Forget Popularity: These Super Bowl Ads Achieved Marketers’ Business Objectives
The confetti has barely been swept off the Levi’s Stadium turf, and the ad forensics are underway. Which ads were most and least liked? Which used a celebrity best? How did the ads differ from last year?
The answers are always interesting, but rarely consequential nor predictive of marketplace success. Because the wrong questions are being asked.
To those with more than a casual interest – the people who’ve made the high-stakes decision to plan, produce, purchase and place a spot in the annual ad extravaganza, there’s only one thing that matters: Will this investment deliver on our brand and business objectives?
Getting to this answer requires that a different set of questions be asked of and answered by a statistically significant number of prospective consumers of the advertised product. So using the same AdLab creative testing solution favored by a number of Fortune 500 brands to evaluate and optimize their ads, we did just that.
Penn Schoen Berland worked through the night to test each and every ad that appeared in Super Bowl 50, collecting responses from over 12,600 people. To evaluate each ad on its potential in-market efficacy, we asked 32 questions clustered into seven communication “pillars” which are associated with highly effective ads: breakthrough potential, communication, education, emotional relevance, perception, behavior, and advocacy.
Key findings: The medalists
When assessing the top-five performers across each of the seven pillars described above — and excluding ads for upcoming movies (which arguably sell an experience rather than a product) — three ads exhibit broad and uniform strength: WeatherTech “Resources,” Hyundai “First Date,” and Doritos “Ultrasound.” Three markedly different categories. Three different levels of purchase consideration (ranging from a $35,000 car to a $1 snack). Three strong commercials.
Tone, manner and approach
Having established its product credentials last year, WeatherTech advanced to showcasing itself as a distinctly American enterprise with an earnest and straightforward story that stood apart from the pack. Hyundai tapped in to the timeless tension between a father and his daughter’s suitor with a truly funny problem/solution construct. And Doritos took a common human moment and made it uncommonly – and daringly – humorous.
These three ads made it abundantly clear what was for sale, and still managed to engage and reward the viewer. The car-finder feature was front and center in the Hyundai First Date spot, enabling the entire storyline and ultimately, the father’s success. From the opening seconds, the product was the focus of the Dorito’s ad, and it literally pulled the action along. From start to finish and without becoming smarmy, the WeatherTech narrative ennobled their employees, and the people became the brand.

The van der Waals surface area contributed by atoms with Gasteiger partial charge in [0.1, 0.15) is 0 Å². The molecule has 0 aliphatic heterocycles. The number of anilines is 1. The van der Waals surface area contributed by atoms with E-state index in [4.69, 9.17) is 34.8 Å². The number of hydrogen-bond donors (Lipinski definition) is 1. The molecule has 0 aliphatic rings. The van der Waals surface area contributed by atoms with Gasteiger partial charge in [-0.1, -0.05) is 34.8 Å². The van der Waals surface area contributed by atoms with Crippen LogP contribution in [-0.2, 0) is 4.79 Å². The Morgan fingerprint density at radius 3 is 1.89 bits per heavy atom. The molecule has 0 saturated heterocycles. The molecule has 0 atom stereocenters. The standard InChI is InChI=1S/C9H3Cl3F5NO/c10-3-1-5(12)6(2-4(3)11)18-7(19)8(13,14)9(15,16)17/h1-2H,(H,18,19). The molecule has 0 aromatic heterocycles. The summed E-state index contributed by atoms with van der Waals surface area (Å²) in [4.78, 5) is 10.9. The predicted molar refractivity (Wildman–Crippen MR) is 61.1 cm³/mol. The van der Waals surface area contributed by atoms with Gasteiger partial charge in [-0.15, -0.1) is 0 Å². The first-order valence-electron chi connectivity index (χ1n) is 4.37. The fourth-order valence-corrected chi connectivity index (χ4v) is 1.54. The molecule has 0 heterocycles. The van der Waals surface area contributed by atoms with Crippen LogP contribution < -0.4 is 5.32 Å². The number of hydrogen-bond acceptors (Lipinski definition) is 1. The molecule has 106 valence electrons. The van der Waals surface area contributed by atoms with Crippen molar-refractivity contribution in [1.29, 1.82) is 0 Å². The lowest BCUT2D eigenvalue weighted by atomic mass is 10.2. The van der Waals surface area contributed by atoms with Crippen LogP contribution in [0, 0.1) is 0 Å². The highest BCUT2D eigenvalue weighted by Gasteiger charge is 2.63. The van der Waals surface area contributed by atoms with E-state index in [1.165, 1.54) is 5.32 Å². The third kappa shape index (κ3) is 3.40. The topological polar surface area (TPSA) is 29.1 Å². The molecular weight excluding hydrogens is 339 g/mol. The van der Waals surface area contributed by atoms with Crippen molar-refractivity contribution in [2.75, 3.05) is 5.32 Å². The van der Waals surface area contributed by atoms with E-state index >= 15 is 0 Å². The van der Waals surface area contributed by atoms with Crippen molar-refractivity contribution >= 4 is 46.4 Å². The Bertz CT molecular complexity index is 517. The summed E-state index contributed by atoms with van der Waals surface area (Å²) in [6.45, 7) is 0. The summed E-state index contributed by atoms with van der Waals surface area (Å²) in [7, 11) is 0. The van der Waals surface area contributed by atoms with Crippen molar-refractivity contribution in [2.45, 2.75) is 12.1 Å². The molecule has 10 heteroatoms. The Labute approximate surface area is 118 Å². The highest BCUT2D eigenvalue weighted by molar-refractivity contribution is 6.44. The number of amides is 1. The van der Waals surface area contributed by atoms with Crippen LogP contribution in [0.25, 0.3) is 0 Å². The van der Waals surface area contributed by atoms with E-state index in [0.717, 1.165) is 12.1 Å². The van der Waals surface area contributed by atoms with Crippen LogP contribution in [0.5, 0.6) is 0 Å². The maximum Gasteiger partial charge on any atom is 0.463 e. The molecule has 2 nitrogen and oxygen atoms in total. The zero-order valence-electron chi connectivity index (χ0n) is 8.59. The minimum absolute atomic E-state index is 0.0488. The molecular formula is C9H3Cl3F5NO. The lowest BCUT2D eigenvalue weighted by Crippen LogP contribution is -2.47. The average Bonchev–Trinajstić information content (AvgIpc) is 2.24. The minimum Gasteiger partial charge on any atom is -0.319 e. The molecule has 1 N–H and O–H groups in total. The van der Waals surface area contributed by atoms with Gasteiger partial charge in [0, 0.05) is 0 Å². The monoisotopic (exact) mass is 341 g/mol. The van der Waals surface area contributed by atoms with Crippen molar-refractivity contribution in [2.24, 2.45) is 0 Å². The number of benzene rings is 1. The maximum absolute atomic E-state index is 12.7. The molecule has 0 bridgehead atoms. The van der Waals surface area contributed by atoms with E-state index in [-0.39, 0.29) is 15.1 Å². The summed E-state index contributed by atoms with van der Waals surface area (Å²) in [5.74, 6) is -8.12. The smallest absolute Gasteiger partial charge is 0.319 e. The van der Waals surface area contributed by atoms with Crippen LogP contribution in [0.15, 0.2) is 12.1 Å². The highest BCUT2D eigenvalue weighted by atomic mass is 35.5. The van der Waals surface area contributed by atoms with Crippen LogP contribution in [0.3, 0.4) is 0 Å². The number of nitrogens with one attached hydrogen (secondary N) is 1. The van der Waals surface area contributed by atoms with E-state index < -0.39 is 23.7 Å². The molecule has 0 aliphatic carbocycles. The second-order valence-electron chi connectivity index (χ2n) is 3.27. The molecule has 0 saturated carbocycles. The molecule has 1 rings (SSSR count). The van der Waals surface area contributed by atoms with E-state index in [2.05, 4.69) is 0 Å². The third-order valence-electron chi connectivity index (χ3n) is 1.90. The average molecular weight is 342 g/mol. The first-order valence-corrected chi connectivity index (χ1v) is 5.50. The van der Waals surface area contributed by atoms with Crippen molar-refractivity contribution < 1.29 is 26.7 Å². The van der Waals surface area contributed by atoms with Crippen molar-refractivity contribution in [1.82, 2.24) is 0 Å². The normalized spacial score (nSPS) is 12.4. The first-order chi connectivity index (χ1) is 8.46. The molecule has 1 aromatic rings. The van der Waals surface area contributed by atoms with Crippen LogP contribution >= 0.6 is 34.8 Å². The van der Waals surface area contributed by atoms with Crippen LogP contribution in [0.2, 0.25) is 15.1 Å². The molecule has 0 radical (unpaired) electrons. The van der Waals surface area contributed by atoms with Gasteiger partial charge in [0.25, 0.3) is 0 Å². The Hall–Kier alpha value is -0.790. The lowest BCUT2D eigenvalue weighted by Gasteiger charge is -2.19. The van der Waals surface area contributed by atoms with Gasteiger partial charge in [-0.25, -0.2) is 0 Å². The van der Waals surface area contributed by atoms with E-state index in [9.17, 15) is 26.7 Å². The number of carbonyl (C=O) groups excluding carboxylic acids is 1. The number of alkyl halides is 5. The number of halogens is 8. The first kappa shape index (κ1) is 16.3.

The AdLab medalists exhibited three common strengths which have long been associated with highly effective advertising: they were clear, possessed a single-minded idea, and each engaged and rewarded the viewer. Now as ever, the fundamentals still matter.
|Coca-Cola||A Mini Marvel (Hulk vs. Ant-Man)||58.67|
|Honda||A New Truck to Love￼||58.00|
|Colgate||Every Drop Counts||62.00|
|TurboTax||Never a Sellout||58.50|
|Coca-Cola||A Mini Marvel (Hulk vs. Ant-Man)￼||￼54.50|
|Colgate||Every Drop Counts||36.33|
|Colgate||Every Drop Counts||37.67|
|PayPal||There’s a New Money in Town||26.50|
|No More||Text Talk||31.00|
METHODOLOGY: Penn Schoen Berland conducted an online survey in the US, evaluating a total of 63 Super Bowl ads among 12,643 consumers. Each advertisement was tested among approximately 200 consumers. The survey was conducted February 7, 2016.
All numbers shown in this report represent percentages unless otherwise noted. Columns that do not add up to 100 may be due to removal of “other,” “don’t know” responses, rounding of decimals or inclusion of multiple responses.
The sampling error for the approximately 200 consumers who evaluated each individual Super Bowl advertisement is plus or minus 6.9 percentage points at the 95 percent level of confidence. This means that in 95 out of 100 samples like the one used here, the results obtained should be no more than 6.9 percentage points above or below the figure that would be obtained by interviewing the full population of the audiences included in this research.
In addition to sampling error, one should bear in mind that question wording and practical difficulties in conducting surveys can introduce error or bias into the findings of opinion polls.
Source: Google News Super Bowl Commercials
Forget Popularity: These Super Bowl Ads Achieved Marketers’ Business Objectives – AdAge.com (blog)